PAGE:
term declarative memory if there is sufficient motivation or emotional
salience. A strong motivation to memorize or an elevated emotional meaning
will increase the likelihood that the sound will be successfully transferred into
long term memory.

Phonological Loop


Sounds can be relegated to long term memory even if they have no initial
meaning. For example repeating “Won
-
due, era
-
due, muru” over and over
either vocally or subvocally will eventually transfer them to long term memory.
( phonetic sounds of 1
-
2
-
3 in a south Indian language)



The phonological loop’s processes also help explain why brain
-
damaged
patients who have lost their ability to repeat sounds vocally can still memorize
them. However, those patients who cannot create a sound or speech motor
form through the phonological loop cannot memorize new material.



Recently, Aboitiz, Garcia, Bosman, and Brunetti (2006) have noted that
phonological storage capacity represents a short term memory ensemble that
can be phylogenetically tracked to earlier homologues in hominin evolution
and to current primate brain systems. Further, they postulated that language
has evolved primarily through the expansion of short term memory capacity,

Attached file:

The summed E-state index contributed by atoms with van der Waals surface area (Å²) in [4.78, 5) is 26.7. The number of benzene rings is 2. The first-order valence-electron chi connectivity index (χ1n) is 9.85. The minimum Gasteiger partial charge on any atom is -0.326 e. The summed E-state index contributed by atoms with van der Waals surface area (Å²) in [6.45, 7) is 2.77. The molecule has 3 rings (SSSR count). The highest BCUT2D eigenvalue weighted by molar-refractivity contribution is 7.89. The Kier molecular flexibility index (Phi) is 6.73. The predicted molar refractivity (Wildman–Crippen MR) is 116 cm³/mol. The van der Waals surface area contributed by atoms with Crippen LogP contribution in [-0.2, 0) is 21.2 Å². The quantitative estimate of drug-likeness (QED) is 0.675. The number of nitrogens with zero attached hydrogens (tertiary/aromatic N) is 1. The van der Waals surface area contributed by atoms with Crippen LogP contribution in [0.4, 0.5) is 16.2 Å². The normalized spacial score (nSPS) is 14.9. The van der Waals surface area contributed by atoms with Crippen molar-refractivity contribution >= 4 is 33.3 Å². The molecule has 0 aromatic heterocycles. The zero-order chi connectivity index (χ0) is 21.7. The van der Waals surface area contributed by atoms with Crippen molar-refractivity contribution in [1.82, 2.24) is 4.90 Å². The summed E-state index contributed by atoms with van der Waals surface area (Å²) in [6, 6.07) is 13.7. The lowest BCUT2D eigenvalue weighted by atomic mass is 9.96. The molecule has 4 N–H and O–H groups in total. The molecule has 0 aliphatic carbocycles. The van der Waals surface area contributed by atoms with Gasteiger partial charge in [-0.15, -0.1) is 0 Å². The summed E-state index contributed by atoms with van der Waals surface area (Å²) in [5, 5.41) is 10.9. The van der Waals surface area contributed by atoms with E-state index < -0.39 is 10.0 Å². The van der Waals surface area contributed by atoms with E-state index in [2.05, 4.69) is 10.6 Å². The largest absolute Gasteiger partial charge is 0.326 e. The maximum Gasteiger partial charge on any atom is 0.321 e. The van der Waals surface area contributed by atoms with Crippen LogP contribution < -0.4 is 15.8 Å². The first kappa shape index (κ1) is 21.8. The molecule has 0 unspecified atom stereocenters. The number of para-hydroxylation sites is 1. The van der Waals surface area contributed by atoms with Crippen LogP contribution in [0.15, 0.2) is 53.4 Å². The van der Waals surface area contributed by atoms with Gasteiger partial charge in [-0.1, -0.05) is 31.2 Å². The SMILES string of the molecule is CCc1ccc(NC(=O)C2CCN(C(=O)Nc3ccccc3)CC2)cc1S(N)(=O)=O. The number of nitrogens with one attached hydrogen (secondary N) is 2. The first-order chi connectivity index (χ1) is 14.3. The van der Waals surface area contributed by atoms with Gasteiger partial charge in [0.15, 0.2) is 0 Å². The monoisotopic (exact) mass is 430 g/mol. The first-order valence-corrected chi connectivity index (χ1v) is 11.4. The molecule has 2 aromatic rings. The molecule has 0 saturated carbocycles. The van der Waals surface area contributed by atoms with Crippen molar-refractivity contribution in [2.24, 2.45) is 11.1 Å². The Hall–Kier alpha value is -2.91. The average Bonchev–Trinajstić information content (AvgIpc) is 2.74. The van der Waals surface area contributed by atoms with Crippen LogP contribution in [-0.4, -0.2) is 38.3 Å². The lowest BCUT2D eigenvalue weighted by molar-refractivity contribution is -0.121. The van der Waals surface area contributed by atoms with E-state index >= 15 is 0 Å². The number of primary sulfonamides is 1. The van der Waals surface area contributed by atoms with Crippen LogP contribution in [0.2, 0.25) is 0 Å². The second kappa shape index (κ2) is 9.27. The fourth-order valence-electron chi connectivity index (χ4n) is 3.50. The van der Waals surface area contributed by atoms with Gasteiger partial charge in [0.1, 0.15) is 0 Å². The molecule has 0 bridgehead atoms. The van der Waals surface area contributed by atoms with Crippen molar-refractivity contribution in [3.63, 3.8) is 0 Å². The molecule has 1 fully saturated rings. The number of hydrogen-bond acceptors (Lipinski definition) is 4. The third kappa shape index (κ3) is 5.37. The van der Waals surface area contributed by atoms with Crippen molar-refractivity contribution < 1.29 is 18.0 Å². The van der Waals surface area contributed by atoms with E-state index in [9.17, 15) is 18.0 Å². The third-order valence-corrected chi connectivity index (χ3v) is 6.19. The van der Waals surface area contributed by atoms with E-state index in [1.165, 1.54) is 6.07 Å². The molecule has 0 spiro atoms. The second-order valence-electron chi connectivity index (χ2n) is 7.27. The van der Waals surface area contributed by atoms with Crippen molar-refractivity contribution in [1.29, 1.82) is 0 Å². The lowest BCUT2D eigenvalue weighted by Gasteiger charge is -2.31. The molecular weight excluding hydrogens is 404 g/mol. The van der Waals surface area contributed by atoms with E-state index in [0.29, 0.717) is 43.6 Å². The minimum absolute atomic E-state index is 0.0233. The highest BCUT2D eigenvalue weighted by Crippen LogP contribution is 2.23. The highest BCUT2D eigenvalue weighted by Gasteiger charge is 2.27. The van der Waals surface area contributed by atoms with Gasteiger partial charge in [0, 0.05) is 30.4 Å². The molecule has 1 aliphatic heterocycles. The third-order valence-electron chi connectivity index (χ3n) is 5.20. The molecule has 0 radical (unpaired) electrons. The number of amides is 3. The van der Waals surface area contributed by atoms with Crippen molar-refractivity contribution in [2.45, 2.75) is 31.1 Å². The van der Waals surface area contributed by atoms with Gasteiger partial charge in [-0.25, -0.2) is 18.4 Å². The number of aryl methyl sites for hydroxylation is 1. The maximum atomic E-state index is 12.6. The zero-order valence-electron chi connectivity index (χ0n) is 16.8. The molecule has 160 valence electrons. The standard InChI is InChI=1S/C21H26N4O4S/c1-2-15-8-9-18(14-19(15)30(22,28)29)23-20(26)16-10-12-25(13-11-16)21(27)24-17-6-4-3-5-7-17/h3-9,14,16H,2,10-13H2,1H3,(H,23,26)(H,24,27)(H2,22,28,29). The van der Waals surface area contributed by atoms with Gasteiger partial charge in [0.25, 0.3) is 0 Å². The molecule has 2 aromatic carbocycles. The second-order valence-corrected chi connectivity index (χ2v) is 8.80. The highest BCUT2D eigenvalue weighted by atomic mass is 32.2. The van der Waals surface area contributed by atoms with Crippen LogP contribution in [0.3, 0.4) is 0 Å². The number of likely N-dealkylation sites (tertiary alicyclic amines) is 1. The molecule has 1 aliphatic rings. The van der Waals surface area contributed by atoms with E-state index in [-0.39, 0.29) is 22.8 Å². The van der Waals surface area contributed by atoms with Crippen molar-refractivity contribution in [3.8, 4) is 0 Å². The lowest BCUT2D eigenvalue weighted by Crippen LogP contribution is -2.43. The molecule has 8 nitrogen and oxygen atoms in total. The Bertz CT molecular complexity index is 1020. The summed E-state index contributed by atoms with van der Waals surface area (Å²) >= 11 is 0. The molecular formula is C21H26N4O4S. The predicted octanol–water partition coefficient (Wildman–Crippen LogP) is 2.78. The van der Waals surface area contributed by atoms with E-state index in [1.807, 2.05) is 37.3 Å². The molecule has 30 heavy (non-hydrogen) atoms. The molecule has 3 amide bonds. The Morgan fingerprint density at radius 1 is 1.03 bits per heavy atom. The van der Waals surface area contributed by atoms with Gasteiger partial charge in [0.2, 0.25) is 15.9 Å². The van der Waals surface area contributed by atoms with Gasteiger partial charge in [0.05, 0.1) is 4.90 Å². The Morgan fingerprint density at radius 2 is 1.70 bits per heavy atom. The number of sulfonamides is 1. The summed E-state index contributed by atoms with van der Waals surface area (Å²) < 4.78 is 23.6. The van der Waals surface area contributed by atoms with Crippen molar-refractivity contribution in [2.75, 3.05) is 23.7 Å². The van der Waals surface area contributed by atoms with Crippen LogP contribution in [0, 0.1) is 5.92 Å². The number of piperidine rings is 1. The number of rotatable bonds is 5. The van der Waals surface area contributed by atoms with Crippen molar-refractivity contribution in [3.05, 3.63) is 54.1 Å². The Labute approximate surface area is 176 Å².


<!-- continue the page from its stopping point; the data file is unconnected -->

“which has allowed the processing of sounds, conveying elaborate meanings,
and eventually participating in syntactic processes”.


Plays an important role in adult second language learning, the
acquisition of native language learning in children, and memorizing
stimuli in the visuospatial sketchpad.

Phonological Loop Neural Structure



Aboitiz et al. situate the neurological epicenter of the phonological loop
in the posterior superior temporal lobe gyrus and the inferior parietal
lobes areas.



They also agreed with Fuster (1997) who noted that the dorsolateral
prefrontal cortex plays an important role with reconciling short term past
and short term future and cross temporal contingencies.



Thus insuring that one’s present speech is in accord with previous
utterances is a function of the complex interactions of the prefrontal
cortex, temporal, and parietal areas as well as interconnectivity with other
cortical area and subcortical structures.



Becker, MacAndrew, and Fiez (1999) have also identified the neural